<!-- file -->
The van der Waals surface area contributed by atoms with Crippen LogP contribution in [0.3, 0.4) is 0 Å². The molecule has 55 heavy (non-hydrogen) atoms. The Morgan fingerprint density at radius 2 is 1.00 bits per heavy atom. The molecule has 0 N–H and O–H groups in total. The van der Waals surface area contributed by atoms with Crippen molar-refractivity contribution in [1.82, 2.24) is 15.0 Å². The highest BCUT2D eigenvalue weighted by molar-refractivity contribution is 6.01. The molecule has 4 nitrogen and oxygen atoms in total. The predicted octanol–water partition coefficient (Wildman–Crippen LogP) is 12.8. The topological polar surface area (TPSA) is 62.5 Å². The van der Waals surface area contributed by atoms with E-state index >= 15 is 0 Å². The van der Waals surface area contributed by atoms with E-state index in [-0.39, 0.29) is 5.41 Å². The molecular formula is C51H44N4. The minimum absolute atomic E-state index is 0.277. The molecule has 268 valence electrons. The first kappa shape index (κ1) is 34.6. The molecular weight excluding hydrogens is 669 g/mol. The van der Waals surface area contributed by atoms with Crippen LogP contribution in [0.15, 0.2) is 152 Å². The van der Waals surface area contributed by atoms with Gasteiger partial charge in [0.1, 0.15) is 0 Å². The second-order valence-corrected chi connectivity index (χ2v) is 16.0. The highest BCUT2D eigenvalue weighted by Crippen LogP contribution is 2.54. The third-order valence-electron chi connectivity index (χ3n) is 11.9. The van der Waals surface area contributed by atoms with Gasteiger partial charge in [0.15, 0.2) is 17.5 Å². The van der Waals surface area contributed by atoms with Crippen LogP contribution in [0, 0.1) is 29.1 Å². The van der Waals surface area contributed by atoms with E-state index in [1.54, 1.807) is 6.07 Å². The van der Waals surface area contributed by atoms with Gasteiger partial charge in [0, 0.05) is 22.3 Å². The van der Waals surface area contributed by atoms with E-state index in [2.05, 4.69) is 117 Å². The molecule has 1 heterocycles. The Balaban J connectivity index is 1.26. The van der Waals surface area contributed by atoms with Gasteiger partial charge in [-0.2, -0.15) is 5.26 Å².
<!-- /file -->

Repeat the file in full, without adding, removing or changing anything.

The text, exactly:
The van der Waals surface area contributed by atoms with Crippen LogP contribution in [0.3, 0.4) is 0 Å². The molecule has 55 heavy (non-hydrogen) atoms. The Morgan fingerprint density at radius 2 is 1.00 bits per heavy atom. The molecule has 0 N–H and O–H groups in total. The van der Waals surface area contributed by atoms with Crippen molar-refractivity contribution in [1.82, 2.24) is 15.0 Å². The highest BCUT2D eigenvalue weighted by molar-refractivity contribution is 6.01. The molecule has 4 nitrogen and oxygen atoms in total. The predicted octanol–water partition coefficient (Wildman–Crippen LogP) is 12.8. The topological polar surface area (TPSA) is 62.5 Å². The van der Waals surface area contributed by atoms with E-state index >= 15 is 0 Å². The van der Waals surface area contributed by atoms with E-state index in [-0.39, 0.29) is 5.41 Å². The molecular formula is C51H44N4. The minimum absolute atomic E-state index is 0.277. The molecule has 268 valence electrons. The first kappa shape index (κ1) is 34.6. The molecular weight excluding hydrogens is 669 g/mol. The van der Waals surface area contributed by atoms with Crippen LogP contribution in [0.15, 0.2) is 152 Å². The van der Waals surface area contributed by atoms with Gasteiger partial charge in [0.1, 0.15) is 0 Å². The second-order valence-corrected chi connectivity index (χ2v) is 16.0. The highest BCUT2D eigenvalue weighted by Crippen LogP contribution is 2.54. The third-order valence-electron chi connectivity index (χ3n) is 11.9. The van der Waals surface area contributed by atoms with Gasteiger partial charge in [0.15, 0.2) is 17.5 Å². The van der Waals surface area contributed by atoms with Crippen LogP contribution in [0, 0.1) is 29.1 Å². The van der Waals surface area contributed by atoms with E-state index in [1.54, 1.807) is 6.07 Å². The van der Waals surface area contributed by atoms with Gasteiger partial charge in [0, 0.05) is 22.3 Å². The van der Waals surface area contributed by atoms with E-state index in [2.05, 4.69) is 117 Å². The molecule has 1 heterocycles. The Balaban J connectivity index is 1.26. The van der Waals surface area contributed by atoms with Gasteiger partial charge in [-0.2, -0.15) is 5.26 Å².